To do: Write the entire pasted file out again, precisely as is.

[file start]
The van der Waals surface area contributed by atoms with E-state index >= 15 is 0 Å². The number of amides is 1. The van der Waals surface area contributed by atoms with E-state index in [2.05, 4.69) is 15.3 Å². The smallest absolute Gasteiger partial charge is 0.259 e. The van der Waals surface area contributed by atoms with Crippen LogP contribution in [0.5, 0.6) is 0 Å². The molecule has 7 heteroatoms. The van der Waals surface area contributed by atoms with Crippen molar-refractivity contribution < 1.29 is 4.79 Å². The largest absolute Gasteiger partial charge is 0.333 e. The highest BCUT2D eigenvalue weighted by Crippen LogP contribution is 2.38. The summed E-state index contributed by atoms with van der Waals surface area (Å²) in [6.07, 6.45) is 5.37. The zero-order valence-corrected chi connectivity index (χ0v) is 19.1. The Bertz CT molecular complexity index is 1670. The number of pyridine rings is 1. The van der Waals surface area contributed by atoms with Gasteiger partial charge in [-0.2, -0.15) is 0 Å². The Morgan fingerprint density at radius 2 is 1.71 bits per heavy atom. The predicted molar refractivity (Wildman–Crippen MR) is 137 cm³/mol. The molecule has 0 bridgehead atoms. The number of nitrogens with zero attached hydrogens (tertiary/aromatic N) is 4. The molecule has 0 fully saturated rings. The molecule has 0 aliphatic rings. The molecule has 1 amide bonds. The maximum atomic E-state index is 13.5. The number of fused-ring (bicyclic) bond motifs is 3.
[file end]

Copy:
The van der Waals surface area contributed by atoms with E-state index >= 15 is 0 Å². The number of amides is 1. The van der Waals surface area contributed by atoms with E-state index in [2.05, 4.69) is 15.3 Å². The smallest absolute Gasteiger partial charge is 0.259 e. The van der Waals surface area contributed by atoms with Crippen LogP contribution in [0.5, 0.6) is 0 Å². The molecule has 7 heteroatoms. The van der Waals surface area contributed by atoms with Crippen molar-refractivity contribution < 1.29 is 4.79 Å². The largest absolute Gasteiger partial charge is 0.333 e. The highest BCUT2D eigenvalue weighted by Crippen LogP contribution is 2.38. The summed E-state index contributed by atoms with van der Waals surface area (Å²) in [6.07, 6.45) is 5.37. The zero-order valence-corrected chi connectivity index (χ0v) is 19.1. The Bertz CT molecular complexity index is 1670. The number of pyridine rings is 1. The van der Waals surface area contributed by atoms with Gasteiger partial charge in [-0.2, -0.15) is 0 Å². The Morgan fingerprint density at radius 2 is 1.71 bits per heavy atom. The predicted molar refractivity (Wildman–Crippen MR) is 137 cm³/mol. The molecule has 0 bridgehead atoms. The number of nitrogens with zero attached hydrogens (tertiary/aromatic N) is 4. The molecule has 0 fully saturated rings. The molecule has 0 aliphatic rings. The molecule has 1 amide bonds. The maximum atomic E-state index is 13.5. The number of fused-ring (bicyclic) bond motifs is 3.